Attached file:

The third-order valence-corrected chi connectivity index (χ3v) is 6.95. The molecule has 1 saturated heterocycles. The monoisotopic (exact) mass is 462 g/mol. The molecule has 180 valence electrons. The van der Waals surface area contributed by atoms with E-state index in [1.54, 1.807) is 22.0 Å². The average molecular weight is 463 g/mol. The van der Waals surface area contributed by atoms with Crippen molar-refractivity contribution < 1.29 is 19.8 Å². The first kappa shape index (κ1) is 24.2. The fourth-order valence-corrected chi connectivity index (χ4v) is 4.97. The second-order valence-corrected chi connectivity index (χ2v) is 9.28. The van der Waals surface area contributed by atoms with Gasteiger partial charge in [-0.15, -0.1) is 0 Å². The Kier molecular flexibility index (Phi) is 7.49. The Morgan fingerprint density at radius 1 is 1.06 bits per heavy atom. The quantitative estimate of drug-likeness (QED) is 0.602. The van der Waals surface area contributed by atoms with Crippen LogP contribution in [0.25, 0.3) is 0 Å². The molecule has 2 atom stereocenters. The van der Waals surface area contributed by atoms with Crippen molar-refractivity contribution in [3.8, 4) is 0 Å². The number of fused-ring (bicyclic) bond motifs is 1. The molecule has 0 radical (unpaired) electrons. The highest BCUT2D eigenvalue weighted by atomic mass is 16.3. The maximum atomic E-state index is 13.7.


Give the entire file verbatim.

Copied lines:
The third-order valence-corrected chi connectivity index (χ3v) is 6.95. The molecule has 1 saturated heterocycles. The monoisotopic (exact) mass is 462 g/mol. The molecule has 180 valence electrons. The van der Waals surface area contributed by atoms with E-state index in [1.54, 1.807) is 22.0 Å². The average molecular weight is 463 g/mol. The van der Waals surface area contributed by atoms with Crippen molar-refractivity contribution < 1.29 is 19.8 Å². The first kappa shape index (κ1) is 24.2. The fourth-order valence-corrected chi connectivity index (χ4v) is 4.97. The second-order valence-corrected chi connectivity index (χ2v) is 9.28. The van der Waals surface area contributed by atoms with Gasteiger partial charge in [-0.15, -0.1) is 0 Å². The Kier molecular flexibility index (Phi) is 7.49. The Morgan fingerprint density at radius 1 is 1.06 bits per heavy atom. The quantitative estimate of drug-likeness (QED) is 0.602. The van der Waals surface area contributed by atoms with Crippen LogP contribution in [0.25, 0.3) is 0 Å². The molecule has 2 atom stereocenters. The van der Waals surface area contributed by atoms with Crippen molar-refractivity contribution in [3.8, 4) is 0 Å². The number of fused-ring (bicyclic) bond motifs is 1. The molecule has 0 radical (unpaired) electrons. The highest BCUT2D eigenvalue weighted by atomic mass is 16.3. The maximum atomic E-state index is 13.7.